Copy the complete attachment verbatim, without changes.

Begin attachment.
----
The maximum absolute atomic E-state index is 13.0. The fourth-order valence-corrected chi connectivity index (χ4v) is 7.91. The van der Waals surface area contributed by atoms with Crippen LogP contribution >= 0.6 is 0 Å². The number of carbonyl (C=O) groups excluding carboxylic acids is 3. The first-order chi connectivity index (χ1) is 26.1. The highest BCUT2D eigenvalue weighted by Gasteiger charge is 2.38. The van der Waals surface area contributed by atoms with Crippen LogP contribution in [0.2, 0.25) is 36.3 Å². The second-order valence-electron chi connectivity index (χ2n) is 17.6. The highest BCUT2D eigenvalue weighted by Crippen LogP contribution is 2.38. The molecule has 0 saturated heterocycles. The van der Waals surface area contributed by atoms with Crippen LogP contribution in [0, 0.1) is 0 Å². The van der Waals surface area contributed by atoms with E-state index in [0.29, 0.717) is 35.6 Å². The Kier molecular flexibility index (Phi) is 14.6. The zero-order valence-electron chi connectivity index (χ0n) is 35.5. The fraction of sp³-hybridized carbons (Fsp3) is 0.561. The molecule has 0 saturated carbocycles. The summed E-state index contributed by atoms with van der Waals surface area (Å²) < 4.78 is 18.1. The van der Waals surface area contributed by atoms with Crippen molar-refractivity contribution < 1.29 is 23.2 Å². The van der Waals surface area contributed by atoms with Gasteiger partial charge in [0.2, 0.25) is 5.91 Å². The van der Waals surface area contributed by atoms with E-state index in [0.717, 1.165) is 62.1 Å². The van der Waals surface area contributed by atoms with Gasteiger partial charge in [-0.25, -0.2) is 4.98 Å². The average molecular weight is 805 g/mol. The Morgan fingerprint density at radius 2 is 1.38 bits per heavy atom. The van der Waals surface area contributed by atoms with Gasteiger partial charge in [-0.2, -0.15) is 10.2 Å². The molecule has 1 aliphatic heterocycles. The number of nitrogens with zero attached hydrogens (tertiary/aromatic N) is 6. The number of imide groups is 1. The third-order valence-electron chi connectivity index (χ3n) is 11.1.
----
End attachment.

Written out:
The maximum absolute atomic E-state index is 13.0. The fourth-order valence-corrected chi connectivity index (χ4v) is 7.91. The van der Waals surface area contributed by atoms with Crippen LogP contribution >= 0.6 is 0 Å². The number of carbonyl (C=O) groups excluding carboxylic acids is 3. The first-order chi connectivity index (χ1) is 26.1. The highest BCUT2D eigenvalue weighted by Gasteiger charge is 2.38. The van der Waals surface area contributed by atoms with Crippen LogP contribution in [0.2, 0.25) is 36.3 Å². The second-order valence-electron chi connectivity index (χ2n) is 17.6. The highest BCUT2D eigenvalue weighted by Crippen LogP contribution is 2.38. The molecule has 0 saturated heterocycles. The van der Waals surface area contributed by atoms with Crippen LogP contribution in [0, 0.1) is 0 Å². The van der Waals surface area contributed by atoms with E-state index in [0.29, 0.717) is 35.6 Å². The Kier molecular flexibility index (Phi) is 14.6. The zero-order valence-electron chi connectivity index (χ0n) is 35.5. The fraction of sp³-hybridized carbons (Fsp3) is 0.561. The molecule has 0 saturated carbocycles. The summed E-state index contributed by atoms with van der Waals surface area (Å²) < 4.78 is 18.1. The van der Waals surface area contributed by atoms with Crippen molar-refractivity contribution < 1.29 is 23.2 Å². The van der Waals surface area contributed by atoms with Gasteiger partial charge in [0.2, 0.25) is 5.91 Å². The van der Waals surface area contributed by atoms with E-state index in [0.717, 1.165) is 62.1 Å². The van der Waals surface area contributed by atoms with Gasteiger partial charge in [-0.25, -0.2) is 4.98 Å². The average molecular weight is 805 g/mol. The Morgan fingerprint density at radius 2 is 1.38 bits per heavy atom. The van der Waals surface area contributed by atoms with Gasteiger partial charge in [-0.2, -0.15) is 10.2 Å². The molecule has 1 aliphatic heterocycles. The number of nitrogens with zero attached hydrogens (tertiary/aromatic N) is 6. The number of imide groups is 1. The third-order valence-electron chi connectivity index (χ3n) is 11.1.